Sometimes it takes a lot of time and re-readings to ever get to a comfortable place and say - I know this poem well enough to read it.



 

I hear a lot of people read unconfidently. And this is probably because they aren't precisely sure what they are saying. 

 

So take time. 

 

I never read aloud the first time. And I never perform without many, many re-readings. I imagine this was equally true for the Shakespearean Actor who read at my University.

 

Read unfiltered, then Re-Read asking lots of questions like:

 

What did the author mean? What is actually being said here? What should the reader get from this? Why is the poem divided up the way it is? Are the rhymes and rhythms supposed to be emphasized or is it just a background mood? What is the tone of this poem? Etc.



There are a million questions and even more answers, but with every answer you find (different readers will and should find different answers) you should get closer to understanding your message.


 This is the work of reading. It's not easy. 

And the reward... that's even harder to define. 

Maybe here we can revisit this Love/Hate problem. 

Why work so hard for words? Why go slowly over an idea, again and again? Why obsess over someone else's thoughts? If you see no value in it, it is the equivalent of eating a chunk of rubber tire. Hard. Distasteful. Unrewarding. It's easy to understand why someone would hate the thought of it. Or think it strange that other people enjoy it.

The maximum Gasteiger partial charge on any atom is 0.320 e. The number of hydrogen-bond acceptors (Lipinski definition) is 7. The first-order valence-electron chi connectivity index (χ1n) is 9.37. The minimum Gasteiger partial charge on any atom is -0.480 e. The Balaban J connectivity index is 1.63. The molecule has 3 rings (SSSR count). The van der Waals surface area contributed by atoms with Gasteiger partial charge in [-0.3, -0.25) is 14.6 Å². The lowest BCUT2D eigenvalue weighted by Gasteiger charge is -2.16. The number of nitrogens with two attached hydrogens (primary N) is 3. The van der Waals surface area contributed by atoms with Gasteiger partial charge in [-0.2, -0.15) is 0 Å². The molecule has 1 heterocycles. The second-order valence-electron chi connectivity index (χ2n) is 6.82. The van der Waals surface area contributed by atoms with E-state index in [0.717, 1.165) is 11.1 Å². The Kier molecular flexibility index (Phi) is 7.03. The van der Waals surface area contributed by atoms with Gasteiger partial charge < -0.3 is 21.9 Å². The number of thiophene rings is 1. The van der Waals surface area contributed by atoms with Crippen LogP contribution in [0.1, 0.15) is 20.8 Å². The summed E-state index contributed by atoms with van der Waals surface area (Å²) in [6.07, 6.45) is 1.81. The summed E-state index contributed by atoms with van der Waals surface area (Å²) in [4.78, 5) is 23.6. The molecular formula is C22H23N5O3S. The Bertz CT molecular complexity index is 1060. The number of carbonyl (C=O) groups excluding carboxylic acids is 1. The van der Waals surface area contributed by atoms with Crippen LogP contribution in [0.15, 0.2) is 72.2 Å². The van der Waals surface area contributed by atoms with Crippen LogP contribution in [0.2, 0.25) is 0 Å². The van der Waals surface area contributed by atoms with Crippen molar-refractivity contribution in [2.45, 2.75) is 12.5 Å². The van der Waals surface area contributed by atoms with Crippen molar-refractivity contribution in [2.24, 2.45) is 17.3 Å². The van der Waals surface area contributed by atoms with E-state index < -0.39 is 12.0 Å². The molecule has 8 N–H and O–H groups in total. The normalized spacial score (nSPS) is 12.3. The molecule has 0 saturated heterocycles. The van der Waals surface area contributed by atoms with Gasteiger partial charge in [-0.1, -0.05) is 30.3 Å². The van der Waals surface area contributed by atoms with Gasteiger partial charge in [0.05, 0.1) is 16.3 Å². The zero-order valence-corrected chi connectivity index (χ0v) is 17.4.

I think that's the inherited attitude of our High School understanding of Poetry. And for that, I won't blame them.



But if like me, you are a Poetry Person, you know there are universes of ideas to escape to. Dreams to make. Experiences to feel. Each one has made my life so much deeper. Has taught me to appreciate others. To Think. To Feel. To Love. To be cautious of the words I use. To be mindful of my form. To be something more than I could be without Poetry. 

Human. 
 

So I challenge you to find a poem, record yourself reading it the first time, then read it over until you find some new insight into the meaning, and record it again. Hear the change that comes with understanding.
 

Much love


 

-rene